The Now

This article is part of the Psychology section.

Playing music is a lesson for life. It brings us into the “Now”, focusing our concentration and energy on the present moment, which we try to make as wonderful as possible. When we achieve this extraordinary focus, we discover the origin and meaning of the word “momentous”! This is “flow”, this is being “in the groove”, this is “when time stands still”. So many of the activities that humans love have this in common. From chess, meditation and crossword puzzles, to extreme sports, soap operas, hunting and wars, we love activities that focus the mind.

Much of the rapid development of western society has come from our basic state of permanent dissatisfaction, which serves as a driving force for constant improvement. We could perhaps summarise this with the following motto: “learn from your errors in order to do it better next time”. This is however not always the best recipe for enjoying the present moment. Too much of a “good idea” (the productive lack of satisfaction with the present moment) can easily become destructive and counterproductive. Too much dissatisfaction with the present leads us to focus away from the present, on the past and on the future.

Dwelling excessively on the past – especially on past errors –  can lead ultimately to depression and low self-esteem, while thinking too much about the future can quickly lead to worry and anxiety. Is it then surprising that anxiety and depression are epidemic in western society but relatively rare in the more primitive societies, where people are more accepting of (and more occupied with) their “present”? They are living more in “The Now”.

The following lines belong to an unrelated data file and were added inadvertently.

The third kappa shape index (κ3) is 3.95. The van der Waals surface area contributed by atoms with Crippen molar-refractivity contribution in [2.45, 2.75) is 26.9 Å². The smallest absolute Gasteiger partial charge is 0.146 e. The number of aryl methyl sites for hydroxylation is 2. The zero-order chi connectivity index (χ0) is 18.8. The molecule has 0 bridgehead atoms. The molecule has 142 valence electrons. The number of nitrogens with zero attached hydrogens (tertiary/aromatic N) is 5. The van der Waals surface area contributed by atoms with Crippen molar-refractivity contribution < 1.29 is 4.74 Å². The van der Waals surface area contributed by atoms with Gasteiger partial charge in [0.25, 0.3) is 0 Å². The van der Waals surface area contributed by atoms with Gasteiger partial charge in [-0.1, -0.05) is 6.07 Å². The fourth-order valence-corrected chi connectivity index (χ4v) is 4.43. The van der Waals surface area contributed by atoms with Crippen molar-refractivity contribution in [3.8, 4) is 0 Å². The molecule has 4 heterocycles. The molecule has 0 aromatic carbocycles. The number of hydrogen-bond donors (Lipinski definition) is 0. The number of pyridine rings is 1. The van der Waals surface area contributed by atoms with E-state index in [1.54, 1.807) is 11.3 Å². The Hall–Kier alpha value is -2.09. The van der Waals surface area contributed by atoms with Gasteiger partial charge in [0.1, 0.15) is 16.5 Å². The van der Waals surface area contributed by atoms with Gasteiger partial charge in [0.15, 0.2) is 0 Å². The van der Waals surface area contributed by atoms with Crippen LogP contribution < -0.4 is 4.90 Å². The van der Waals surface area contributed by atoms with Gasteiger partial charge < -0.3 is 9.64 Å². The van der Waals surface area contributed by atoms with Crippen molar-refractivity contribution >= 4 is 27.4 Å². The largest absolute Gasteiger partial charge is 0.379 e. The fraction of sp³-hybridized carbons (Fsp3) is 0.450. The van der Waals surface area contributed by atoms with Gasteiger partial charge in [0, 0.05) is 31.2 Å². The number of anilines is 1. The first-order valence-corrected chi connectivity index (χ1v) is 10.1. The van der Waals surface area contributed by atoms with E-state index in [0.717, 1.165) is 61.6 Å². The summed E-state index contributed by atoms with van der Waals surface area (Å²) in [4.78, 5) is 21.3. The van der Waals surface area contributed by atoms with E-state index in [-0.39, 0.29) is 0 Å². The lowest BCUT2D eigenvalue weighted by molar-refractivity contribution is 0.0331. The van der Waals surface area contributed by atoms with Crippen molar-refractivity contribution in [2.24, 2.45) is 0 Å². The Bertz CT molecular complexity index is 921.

While playing music, even positive thoughts about the immediate past or future such as “that passage went really well” or “I’m really looking forward to the next phrase”, can distract our attention from (and consequently detract from) what we are playing at the present moment. But the same thoughts in negative, such as  “I played that passage like ****” or “here comes that really difficult bit”, can not only distract our attention but also literally demolish our present moment!

A concert is the ultimate musical “Now” experience. But we need to get ourselves used to feeling this absolute focus on the present moment “off-stage” also, and not exclusively when other people are listening. Being in “The Now” while playing, practising, rehearsing and living, is a good and necessary preparation for being able to find that state when we really need it (in a concert). Happiness is in the now. Music also. To be able to give ourselves over entirely to the moment, we need to let go of many things, past and future included.

The Power of Now” by  Eckhart Tolle is a fine book to read about this, as is also “The Inner Game of Tennis” by Timothy Gallwey.